CENTERVILLE — With the purchase agreement with Midwest Best Water (MBW) signed in March and the closing date one day away, the Centerville City Council formally approved several documents at its June 12 meeting before the big day.
MBW has agreed to purchase a 2.3-acre city-owned parcel at 2061 Commerce Drive, described as Lot 3, Block 1, Clearwater Business Park.
The company has installed water machines in 2,200 super markets in 14 states from which consumers can fill their own containers. The business, which ran out of space in its former Lino Lakes headquarters, sought to own its own facility for assembly and interior storage of its products for wholesale distribution.
Before City Administrator Mark Statz and City Attorney Kurt Glaser could be appointed to attend the closing on the city's behalf, and before Mayor Jeff Paar could sign any administrative documents necessary for closing, the council as a unit needed to sign Resolution 19-016 authorizing conveyance of property. “This resolution authorizes all the other resolutions and is required by state law,” Glaser explained.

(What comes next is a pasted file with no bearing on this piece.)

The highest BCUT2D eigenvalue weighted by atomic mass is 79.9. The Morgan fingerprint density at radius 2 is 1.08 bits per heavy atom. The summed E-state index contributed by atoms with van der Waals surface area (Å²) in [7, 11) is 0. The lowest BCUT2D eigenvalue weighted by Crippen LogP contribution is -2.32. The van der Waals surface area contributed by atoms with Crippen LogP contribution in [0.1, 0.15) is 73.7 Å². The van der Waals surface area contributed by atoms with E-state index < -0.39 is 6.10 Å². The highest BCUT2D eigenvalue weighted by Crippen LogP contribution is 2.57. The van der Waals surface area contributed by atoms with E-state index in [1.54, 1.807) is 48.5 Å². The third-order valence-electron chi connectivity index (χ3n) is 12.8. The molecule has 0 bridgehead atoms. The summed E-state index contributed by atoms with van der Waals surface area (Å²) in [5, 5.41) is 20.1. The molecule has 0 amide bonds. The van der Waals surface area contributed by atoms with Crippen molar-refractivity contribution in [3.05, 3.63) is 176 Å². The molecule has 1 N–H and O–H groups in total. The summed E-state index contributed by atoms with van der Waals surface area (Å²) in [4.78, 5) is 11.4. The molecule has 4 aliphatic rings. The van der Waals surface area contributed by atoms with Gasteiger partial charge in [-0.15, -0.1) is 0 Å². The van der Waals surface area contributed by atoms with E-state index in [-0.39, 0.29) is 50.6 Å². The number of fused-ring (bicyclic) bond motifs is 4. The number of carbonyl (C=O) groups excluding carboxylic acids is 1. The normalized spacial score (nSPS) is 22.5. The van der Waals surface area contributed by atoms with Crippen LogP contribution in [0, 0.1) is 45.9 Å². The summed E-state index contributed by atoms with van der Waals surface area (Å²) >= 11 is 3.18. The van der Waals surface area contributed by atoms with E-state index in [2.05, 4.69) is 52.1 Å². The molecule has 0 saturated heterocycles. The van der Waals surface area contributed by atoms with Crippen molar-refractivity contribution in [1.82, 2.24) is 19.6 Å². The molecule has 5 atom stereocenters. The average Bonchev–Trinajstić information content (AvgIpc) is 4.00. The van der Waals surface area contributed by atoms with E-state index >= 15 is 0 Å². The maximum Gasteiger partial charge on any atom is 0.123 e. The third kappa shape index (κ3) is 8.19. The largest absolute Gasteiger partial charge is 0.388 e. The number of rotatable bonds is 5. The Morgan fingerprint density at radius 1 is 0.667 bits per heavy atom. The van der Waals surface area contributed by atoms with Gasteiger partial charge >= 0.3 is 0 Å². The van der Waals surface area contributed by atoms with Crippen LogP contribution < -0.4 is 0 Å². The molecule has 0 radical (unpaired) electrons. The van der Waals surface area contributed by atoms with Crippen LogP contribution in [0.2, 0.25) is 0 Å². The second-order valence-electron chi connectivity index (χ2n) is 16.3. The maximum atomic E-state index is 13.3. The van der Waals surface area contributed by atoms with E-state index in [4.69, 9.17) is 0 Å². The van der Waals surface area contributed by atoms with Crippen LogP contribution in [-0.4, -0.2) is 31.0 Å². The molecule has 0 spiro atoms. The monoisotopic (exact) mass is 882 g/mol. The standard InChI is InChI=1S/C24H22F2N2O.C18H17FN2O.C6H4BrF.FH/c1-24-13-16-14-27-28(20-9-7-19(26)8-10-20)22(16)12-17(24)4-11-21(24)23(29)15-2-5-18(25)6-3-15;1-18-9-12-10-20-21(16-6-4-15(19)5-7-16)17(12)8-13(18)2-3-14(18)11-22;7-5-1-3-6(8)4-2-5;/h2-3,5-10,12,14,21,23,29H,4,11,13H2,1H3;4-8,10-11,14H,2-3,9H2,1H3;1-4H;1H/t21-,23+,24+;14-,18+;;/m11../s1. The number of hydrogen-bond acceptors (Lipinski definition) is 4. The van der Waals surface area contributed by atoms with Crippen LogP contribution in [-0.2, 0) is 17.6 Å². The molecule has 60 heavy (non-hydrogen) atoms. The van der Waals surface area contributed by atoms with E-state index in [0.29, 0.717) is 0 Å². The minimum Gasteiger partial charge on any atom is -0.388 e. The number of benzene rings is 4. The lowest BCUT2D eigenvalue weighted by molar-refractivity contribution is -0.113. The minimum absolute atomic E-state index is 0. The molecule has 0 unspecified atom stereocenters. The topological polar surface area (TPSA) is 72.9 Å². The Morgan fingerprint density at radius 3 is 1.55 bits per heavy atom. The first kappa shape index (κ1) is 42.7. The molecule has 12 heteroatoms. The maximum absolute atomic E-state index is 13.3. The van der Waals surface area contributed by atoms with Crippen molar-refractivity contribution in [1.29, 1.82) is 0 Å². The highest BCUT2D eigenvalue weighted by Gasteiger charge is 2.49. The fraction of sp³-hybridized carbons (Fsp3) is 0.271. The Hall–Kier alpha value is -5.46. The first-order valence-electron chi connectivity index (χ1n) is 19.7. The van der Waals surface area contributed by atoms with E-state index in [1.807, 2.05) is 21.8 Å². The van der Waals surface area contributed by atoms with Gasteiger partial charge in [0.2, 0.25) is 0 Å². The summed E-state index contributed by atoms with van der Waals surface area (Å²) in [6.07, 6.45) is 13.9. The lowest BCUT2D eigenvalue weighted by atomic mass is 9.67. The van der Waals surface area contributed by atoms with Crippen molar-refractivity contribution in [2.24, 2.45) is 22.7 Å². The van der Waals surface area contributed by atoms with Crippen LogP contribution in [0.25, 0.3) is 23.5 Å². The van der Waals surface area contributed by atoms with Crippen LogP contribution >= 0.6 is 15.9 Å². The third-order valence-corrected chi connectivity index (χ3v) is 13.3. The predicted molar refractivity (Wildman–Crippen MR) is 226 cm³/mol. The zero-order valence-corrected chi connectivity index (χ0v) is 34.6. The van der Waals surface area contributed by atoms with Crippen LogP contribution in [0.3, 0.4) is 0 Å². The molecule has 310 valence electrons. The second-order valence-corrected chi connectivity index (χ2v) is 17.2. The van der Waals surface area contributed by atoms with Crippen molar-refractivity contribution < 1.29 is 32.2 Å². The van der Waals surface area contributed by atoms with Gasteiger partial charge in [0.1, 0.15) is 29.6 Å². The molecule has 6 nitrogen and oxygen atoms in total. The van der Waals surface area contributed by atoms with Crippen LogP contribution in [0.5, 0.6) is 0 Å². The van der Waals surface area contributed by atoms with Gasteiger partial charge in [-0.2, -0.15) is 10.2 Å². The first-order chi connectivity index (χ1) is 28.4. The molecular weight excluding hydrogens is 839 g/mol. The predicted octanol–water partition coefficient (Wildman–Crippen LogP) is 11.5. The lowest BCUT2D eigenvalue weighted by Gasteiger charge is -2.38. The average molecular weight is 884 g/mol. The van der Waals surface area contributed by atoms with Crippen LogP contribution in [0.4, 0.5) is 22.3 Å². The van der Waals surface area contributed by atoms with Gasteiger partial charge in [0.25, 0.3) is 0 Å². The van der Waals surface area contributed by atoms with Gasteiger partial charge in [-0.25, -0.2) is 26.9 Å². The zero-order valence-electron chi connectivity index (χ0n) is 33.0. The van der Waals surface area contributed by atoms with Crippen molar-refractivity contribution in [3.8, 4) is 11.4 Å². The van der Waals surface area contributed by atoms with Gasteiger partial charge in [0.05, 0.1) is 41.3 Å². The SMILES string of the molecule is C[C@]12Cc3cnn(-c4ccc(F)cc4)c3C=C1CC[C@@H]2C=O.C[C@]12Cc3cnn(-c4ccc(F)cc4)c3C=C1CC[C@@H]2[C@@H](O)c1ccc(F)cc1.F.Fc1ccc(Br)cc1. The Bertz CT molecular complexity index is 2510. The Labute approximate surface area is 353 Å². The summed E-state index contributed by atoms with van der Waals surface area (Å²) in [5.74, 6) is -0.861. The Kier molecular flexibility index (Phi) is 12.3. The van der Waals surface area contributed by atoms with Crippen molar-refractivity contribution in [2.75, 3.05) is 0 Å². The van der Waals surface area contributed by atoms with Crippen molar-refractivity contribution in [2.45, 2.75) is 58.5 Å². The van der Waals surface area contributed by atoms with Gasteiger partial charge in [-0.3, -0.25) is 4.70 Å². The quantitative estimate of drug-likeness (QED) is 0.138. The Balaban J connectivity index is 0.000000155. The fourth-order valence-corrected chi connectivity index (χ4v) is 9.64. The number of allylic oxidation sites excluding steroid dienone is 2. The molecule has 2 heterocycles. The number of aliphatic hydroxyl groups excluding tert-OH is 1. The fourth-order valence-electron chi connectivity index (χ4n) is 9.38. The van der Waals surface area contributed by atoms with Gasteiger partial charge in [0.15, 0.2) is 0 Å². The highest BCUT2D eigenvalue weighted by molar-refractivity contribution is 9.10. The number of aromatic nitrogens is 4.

That resolution approved several actions pertaining to the sale of city-owned property on Commerce Drive at the same time. It gives final authorization to sell the property, authorizes the mayor to sign administrative documents necessary for closing and appoints the city administrator and attorney to attend the closing and execute any final documents that could be needed between the June 12 meeting and June 13 closing.
To itemize, the resolution authorizes the following: the conveyance of real property; the Bring Down Certificate that says any promises the city made on insurance when it signed the purchase agreement are the same as on day of closing; the Certificate of Non-Foreign Status saying that if the city of Centerville is not a U.S. citizen it has to say so; the warranty deed that gives ownership and the sellers affidavit that says the city has the power to make the transaction.
As a document that needed its own motion and vote, the council also approved the easement revision in advance of the sale closing with MBW. The easement revision was needed because the proposed MBW parking lot encroaches on a Rice Creek Watershed District (RCWD) easement. After a discussion among the city, the RCWD and MBW, all parties agreed the encroachment would be acceptable, and an amended easement agreement was produced and approved.